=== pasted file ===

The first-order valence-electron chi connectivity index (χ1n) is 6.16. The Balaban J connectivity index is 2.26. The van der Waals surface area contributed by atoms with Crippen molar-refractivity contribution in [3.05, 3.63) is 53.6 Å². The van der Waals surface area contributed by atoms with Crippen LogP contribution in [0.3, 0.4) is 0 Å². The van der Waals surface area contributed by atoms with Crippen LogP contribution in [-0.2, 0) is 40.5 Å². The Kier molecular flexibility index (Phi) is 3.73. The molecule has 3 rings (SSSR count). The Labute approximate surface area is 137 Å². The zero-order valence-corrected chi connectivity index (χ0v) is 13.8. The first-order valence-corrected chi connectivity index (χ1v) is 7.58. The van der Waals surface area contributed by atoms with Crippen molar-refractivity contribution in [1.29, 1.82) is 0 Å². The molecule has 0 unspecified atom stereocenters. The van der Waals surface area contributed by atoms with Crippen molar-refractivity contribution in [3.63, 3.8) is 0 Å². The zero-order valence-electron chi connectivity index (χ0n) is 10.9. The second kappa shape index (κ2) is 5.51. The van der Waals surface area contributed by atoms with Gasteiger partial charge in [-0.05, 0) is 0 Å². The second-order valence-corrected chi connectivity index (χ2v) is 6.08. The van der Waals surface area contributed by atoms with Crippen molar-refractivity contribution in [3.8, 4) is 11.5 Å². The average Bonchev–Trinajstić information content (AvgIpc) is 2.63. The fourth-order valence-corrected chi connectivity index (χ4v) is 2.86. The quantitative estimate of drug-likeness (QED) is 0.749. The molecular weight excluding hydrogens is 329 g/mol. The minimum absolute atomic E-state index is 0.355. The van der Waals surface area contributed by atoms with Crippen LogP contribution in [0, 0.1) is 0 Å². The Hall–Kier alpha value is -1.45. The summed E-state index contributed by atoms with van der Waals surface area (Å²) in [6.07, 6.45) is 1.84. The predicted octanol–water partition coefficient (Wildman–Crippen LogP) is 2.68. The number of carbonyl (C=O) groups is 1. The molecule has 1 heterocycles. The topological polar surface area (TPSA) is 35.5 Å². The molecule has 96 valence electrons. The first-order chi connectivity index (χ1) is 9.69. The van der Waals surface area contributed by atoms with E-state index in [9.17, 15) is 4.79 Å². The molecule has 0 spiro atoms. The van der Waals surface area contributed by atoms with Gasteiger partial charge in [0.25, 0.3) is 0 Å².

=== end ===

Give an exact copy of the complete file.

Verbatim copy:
The first-order valence-electron chi connectivity index (χ1n) is 6.16. The Balaban J connectivity index is 2.26. The van der Waals surface area contributed by atoms with Crippen molar-refractivity contribution in [3.05, 3.63) is 53.6 Å². The van der Waals surface area contributed by atoms with Crippen LogP contribution in [0.3, 0.4) is 0 Å². The van der Waals surface area contributed by atoms with Crippen LogP contribution in [-0.2, 0) is 40.5 Å². The Kier molecular flexibility index (Phi) is 3.73. The molecule has 3 rings (SSSR count). The Labute approximate surface area is 137 Å². The zero-order valence-corrected chi connectivity index (χ0v) is 13.8. The first-order valence-corrected chi connectivity index (χ1v) is 7.58. The van der Waals surface area contributed by atoms with Crippen molar-refractivity contribution in [1.29, 1.82) is 0 Å². The molecule has 0 unspecified atom stereocenters. The van der Waals surface area contributed by atoms with Crippen molar-refractivity contribution in [3.63, 3.8) is 0 Å². The zero-order valence-electron chi connectivity index (χ0n) is 10.9. The second kappa shape index (κ2) is 5.51. The van der Waals surface area contributed by atoms with Gasteiger partial charge in [-0.05, 0) is 0 Å². The second-order valence-corrected chi connectivity index (χ2v) is 6.08. The van der Waals surface area contributed by atoms with Crippen molar-refractivity contribution in [3.8, 4) is 11.5 Å². The average Bonchev–Trinajstić information content (AvgIpc) is 2.63. The fourth-order valence-corrected chi connectivity index (χ4v) is 2.86. The quantitative estimate of drug-likeness (QED) is 0.749. The molecular weight excluding hydrogens is 329 g/mol. The minimum absolute atomic E-state index is 0.355. The van der Waals surface area contributed by atoms with Crippen LogP contribution in [0, 0.1) is 0 Å². The Hall–Kier alpha value is -1.45. The summed E-state index contributed by atoms with van der Waals surface area (Å²) in [6.07, 6.45) is 1.84. The predicted octanol–water partition coefficient (Wildman–Crippen LogP) is 2.68. The number of carbonyl (C=O) groups is 1. The molecule has 1 heterocycles. The topological polar surface area (TPSA) is 35.5 Å². The molecule has 96 valence electrons. The first-order chi connectivity index (χ1) is 9.69. The van der Waals surface area contributed by atoms with E-state index in [9.17, 15) is 4.79 Å². The molecule has 0 spiro atoms. The van der Waals surface area contributed by atoms with Gasteiger partial charge in [0.25, 0.3) is 0 Å².